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Leaders Who Pretend to Agree
The team reaches a critical decision. Everyone agrees the decision is the best course of action. Leaving the meeting where the choice is finalized, it appears everyone is on board.
And then, the unexpected happens.
One or more of the leaders goes back to their respective teams and informs them of the faulty decision. They make it clear they are not in favor of the decree and then begin to explore how to work around it.
Or worse, they tell their team just to ignore it.
When individual or team agendas take precedence over organization commitments, performance suffers. Leaders who pay lip service to decisions or strategic directions and then do their own thing sabotage the ability of the organization to align and then to execute.
Resisting decisions after they have been made is commonplace in many organizations. Standing squarely for any decision, even those they argued against or disagree with, is a sign of true leadership. When a leader says “Yes,” they have to mean Yes. Leaders are expected to carry the flag of decision all the way to the top of the pole. Anything less is an act of subversion.
Yet, many leaders don’t view their after-the-decision resistance as anything more than creatively interpreting strategic intent. They convince themselves that team decisions are negotiable and only imply a suggested course of action. In so doing, they fail perhaps the most important test of what it means to be a team leader. Worse yet, they create the “we” versus “they” mentality down below that erodes a healthy organizational culture.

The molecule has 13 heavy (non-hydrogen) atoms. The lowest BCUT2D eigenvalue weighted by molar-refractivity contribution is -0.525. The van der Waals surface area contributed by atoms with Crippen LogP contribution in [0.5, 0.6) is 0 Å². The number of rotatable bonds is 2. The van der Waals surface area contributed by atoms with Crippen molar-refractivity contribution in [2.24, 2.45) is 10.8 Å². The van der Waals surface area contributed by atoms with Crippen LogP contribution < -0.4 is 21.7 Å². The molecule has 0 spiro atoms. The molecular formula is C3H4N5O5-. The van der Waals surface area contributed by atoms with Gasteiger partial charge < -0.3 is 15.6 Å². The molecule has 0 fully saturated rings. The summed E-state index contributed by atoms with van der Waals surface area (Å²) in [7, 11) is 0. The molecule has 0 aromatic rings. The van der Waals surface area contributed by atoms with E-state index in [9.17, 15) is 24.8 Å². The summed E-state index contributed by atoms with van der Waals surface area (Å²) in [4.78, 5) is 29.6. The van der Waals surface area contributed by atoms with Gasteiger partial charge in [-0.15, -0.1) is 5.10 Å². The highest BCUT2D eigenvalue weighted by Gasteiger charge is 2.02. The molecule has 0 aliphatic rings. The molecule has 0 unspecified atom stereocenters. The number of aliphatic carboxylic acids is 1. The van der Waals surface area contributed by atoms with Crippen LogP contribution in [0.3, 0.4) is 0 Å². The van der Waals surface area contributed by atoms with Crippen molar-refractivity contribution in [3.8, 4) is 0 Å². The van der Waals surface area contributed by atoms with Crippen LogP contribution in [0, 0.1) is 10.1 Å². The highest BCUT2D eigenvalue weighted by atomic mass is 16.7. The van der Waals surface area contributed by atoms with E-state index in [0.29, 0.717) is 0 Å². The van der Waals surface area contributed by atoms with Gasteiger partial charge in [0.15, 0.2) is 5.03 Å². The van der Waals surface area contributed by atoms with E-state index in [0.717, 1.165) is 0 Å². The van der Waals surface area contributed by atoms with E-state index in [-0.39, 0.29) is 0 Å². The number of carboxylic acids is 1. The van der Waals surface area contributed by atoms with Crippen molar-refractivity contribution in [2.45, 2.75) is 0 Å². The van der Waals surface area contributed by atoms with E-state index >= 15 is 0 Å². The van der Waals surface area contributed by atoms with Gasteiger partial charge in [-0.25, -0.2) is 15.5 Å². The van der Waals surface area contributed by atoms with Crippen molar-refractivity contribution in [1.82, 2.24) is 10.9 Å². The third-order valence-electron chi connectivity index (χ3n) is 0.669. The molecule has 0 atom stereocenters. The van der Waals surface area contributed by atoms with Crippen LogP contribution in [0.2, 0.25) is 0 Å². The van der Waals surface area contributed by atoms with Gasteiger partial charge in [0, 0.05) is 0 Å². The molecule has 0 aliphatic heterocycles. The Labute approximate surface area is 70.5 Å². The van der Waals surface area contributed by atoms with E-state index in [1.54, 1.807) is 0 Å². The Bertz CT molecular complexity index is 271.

Keeping tabs on how decisions are explained and executed down below gives more senior leaders an understanding of who is committed to organizational success and who has gone rogue.
Any time a leader learns that a team member has trashed or subverted the group decision, they must confront this reality immediately. Allowing leaders to do it their way is tantamount to agreeing to fragment the efforts of the larger team.
Such treason can’t stand.
Leaders who only pretend to agree to team decisions are not to be trusted to lead. Their desire to impose their personal views on a finalized decision suggests they think they know better than the wisdom of the team. Such arrogance and action shatter the alignment so necessary for organizational success.